Quirky.com is a company that brings inventions to life. Anyone’s inventions. For $10, you submit an idea online, follow Quirky users’ comments and, if chosen, watch as your idea comes to life, working its way through research, design, branding, engineering, and sales and marketing.
After your invention hits big brand outlets such as Target and Bed Bath & Beyond, you’ll take home 30% of the revenue. All you’ve spent as an inventor is your original $10 spot. Quirky.com does the rest. In the company’s three years, multiple inventions have grossed more than $1 million.
Since January, they’ve worked out of a 27,500-square-foot multipurpose space at 28th St. and 11th Ave. You can feel the wind off the river, and watch construction sites grow as new renters come in droves every month. There’s even a Quirky sign (“The Future of Invention Lives Here”) on the brick building that used to house a famous nightclub, the Tunnel.
Founder Ben Kaufman, 25, is already on his third successful startup. His first company, Mophie, created a headphone product voted No. 1 at MacWorld in 2005. As Quirky grew, Kaufman sought a home that fit its bold image.
“I want Quirky to become the top consumer product company in the world, now and in 100 years,” says Kaufman, wearing his signature black T-shirt in a conference room with a boardroom table he made himself from shipping pallets from the company’s warehouse. “I want to create a 21st-century Procter & Gamble. We’re not selling this. I wanted to lay some roots in a neighborhood. We’re here to stay.”
We can see why. This space is one of the most innovative places to work in New York, maybe in the digital age. Five microphones hang slyly from the conference room ceiling for phone calls. An iPad controls the room’s functionality. Three-dimensional printers live in a glass-walled cube, with purple lights illuminating it at night. In a 7,000-square-foot space called the Pit, Quirky’s staff of engineers and designers work off desks made from bowling lanes salvaged from North Carolina.
The kitchen in Quirky's offices is for cooking, testing products and photographing inventions.
There’s a state-of the-art kitchen nicer than studios on the Food Network. Quirky personnel built it themselves. The showers have porcelain tiles and little holes so you don't get wet when turning the water on or off. They have private phone booths for personal calls, a photo studio, store, materials room and huge space for company meetings called Product Evaluations.
“I didn’t want to buy any furniture,” says Kaufman, who worked on the space with the Spector Group, the architects who designed the Mercedes Manhattan dealership on 54th St. and 11th Ave. “Everything you see here we made. People consider a lot of this stuff garbage but to me, it’s an art installation.”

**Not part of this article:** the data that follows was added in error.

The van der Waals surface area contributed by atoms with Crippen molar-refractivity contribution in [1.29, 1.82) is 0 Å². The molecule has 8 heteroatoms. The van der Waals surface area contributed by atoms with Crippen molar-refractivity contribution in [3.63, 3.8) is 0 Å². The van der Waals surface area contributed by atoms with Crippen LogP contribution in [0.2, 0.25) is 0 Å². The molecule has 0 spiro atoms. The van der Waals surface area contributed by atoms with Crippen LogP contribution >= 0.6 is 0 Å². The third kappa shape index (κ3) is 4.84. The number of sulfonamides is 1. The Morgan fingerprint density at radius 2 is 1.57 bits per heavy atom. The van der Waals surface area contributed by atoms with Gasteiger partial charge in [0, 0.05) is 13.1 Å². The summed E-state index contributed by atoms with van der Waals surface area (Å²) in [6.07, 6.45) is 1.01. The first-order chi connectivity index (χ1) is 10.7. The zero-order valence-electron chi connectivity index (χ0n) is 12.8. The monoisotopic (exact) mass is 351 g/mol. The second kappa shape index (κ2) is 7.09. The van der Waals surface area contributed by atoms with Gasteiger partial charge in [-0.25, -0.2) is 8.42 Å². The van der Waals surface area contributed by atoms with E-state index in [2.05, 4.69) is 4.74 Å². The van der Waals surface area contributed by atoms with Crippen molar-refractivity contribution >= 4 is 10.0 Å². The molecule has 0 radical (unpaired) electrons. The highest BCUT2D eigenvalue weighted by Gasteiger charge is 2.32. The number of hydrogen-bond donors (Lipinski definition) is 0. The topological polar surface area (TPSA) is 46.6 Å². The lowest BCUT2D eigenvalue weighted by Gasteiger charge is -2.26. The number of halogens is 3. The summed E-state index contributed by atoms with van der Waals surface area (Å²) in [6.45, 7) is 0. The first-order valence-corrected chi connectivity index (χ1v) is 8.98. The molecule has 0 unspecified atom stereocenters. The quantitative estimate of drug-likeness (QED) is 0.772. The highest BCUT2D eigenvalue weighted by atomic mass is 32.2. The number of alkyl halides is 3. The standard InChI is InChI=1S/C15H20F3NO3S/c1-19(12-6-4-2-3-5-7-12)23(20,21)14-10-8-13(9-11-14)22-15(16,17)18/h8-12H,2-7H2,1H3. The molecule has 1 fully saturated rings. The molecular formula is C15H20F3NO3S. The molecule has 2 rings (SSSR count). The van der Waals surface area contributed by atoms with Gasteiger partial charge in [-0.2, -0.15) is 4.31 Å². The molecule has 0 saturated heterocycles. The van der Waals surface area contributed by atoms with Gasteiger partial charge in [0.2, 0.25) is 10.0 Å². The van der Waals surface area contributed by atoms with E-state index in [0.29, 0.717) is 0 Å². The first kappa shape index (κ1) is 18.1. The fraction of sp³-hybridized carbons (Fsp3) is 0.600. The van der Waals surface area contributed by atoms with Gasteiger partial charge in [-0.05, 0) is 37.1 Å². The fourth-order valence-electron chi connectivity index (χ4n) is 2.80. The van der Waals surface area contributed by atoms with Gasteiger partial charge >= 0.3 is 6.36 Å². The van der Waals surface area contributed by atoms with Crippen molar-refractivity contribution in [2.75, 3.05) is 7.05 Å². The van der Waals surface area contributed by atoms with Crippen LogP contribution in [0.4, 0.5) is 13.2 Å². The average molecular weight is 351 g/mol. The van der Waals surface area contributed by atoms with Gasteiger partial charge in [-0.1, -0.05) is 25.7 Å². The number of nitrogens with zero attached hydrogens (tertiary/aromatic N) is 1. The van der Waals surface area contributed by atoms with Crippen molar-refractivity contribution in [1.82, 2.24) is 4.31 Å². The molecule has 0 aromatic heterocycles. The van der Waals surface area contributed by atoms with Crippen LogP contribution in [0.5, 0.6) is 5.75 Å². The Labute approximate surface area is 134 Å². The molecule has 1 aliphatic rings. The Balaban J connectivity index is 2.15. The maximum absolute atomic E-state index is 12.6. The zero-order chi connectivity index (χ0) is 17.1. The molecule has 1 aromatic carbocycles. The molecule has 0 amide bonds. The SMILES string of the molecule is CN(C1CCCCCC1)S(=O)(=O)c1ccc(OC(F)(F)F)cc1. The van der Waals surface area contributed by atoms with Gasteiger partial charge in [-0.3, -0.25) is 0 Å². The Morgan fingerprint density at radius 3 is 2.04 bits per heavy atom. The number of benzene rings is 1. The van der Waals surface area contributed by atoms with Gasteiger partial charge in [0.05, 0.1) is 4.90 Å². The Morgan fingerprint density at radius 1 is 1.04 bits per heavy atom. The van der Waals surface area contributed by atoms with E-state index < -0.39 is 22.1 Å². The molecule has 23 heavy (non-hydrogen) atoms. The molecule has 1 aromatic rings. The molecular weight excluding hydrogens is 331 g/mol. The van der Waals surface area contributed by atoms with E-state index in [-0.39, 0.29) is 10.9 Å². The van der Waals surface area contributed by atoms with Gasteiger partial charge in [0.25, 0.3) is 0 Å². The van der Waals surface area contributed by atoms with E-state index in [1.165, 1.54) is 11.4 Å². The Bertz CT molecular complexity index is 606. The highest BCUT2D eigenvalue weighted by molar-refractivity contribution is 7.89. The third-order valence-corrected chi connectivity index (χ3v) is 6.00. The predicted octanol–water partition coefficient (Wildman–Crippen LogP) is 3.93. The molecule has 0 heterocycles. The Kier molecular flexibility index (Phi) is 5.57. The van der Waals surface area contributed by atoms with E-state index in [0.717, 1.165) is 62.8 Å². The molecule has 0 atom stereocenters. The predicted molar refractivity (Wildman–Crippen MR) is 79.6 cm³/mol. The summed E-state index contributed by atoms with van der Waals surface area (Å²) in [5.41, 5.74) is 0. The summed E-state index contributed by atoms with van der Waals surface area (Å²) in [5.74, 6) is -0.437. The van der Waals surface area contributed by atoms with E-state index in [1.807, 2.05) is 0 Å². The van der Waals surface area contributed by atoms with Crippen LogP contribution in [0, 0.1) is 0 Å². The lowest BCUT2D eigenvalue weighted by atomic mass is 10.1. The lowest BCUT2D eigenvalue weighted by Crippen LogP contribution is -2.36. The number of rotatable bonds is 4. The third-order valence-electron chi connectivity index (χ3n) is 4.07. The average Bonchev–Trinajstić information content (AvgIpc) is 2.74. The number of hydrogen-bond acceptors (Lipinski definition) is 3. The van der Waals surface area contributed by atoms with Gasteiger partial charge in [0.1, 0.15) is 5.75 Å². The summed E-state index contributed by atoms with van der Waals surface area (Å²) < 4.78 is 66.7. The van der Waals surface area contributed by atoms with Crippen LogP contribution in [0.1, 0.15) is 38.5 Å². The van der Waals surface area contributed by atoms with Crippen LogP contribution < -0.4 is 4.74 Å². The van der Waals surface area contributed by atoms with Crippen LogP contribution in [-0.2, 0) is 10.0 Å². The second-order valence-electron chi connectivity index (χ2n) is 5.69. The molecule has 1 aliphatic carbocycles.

Bases for conference room tables are made from reclaimed sinks, bathtubs, shipping pallets and, in one case, a Bronx high school locker with books from the last person who used it, Luella Rivera. The conference room is named for her. Design highlights include exposed brick, glass walls for break-out rooms with names not fit for family publications, and hardwood floors sandblasted back to their original form.
“People walk in here and they aren’t sure what they’re looking at,” says Kaufman, who made it his personal project to design the office interiors. “Is it modern or some kind of industrial space? The thing is, we have all this incredibly sophisticated craziness in terms of machinery, yet it’s in this gritty and raw setting in an old building from the late 1800s. This is the first building in New York that combined ship, rail and roads. I want people to feel inspired when they walk in here. This is an esthetic that says we’re creative, you can trust us with your idea, and we can get it done.”
Kaufman looked at over 100 spaces when deciding to move the company from its cramped 5,500-square-feet SoHo offices. He looked in Brooklyn, the Bronx’s Bank Note Building, Long Island City, Puck Building and Empire State Building, where he put a preliminary bid in on a full floor.
“I just wasn’t feeling it there,” he says. “I looked at Starrett Lehigh, and there were a lot of companies trying to be cool. This was all mini-storage. I couldn’t see three feet in front of me. The floors were painted gray. But I saw these arched windows and so much history. This building is actually 23 buildings separated by steel doors. That’s how they protected it from fires. There’s like 200,000 square feet if we want to grow. I didn’t want any steel refinished. This is the most drool-worthy office in the city.”
After moving across the street into the Ohm rental building, Kaufman has watched the neighborhood change. In the past year, he’s seen restaurants and hotels come, the High Line expand, and more people biking and walking around.
‘This neighborhood will be the ‘it’ area in 10 years,” he says. “I wanted to put a stake in the ground. Creativity and design are linked. We spent a ton of money to move in here but that was important to us. In order to design well, you have to have a great space.”
Architect Scott Spector, principal of the Spector Group, bases his practice on that premise. His work at automotive dealerships and hedge funds tries to connect design to productivity. Referred to Quirky by Studley agent Greg Taubin who found Kaufman the space, Spector has sent many prospective clients to the startup’s new offices.
“People freak out when they see this space,” says Spector, who at Kaufman’s suggestions designed a rooftop deck to be built in the near future. “We salivated when we saw the real floors. Pure 1908 wood. Ben didn’t want anything cleaned up. He wanted total distress. This is like the template for the quintessential creative space. This is way beyond vision. After this job and doing this space, I don’t even want to wear suits anymore.”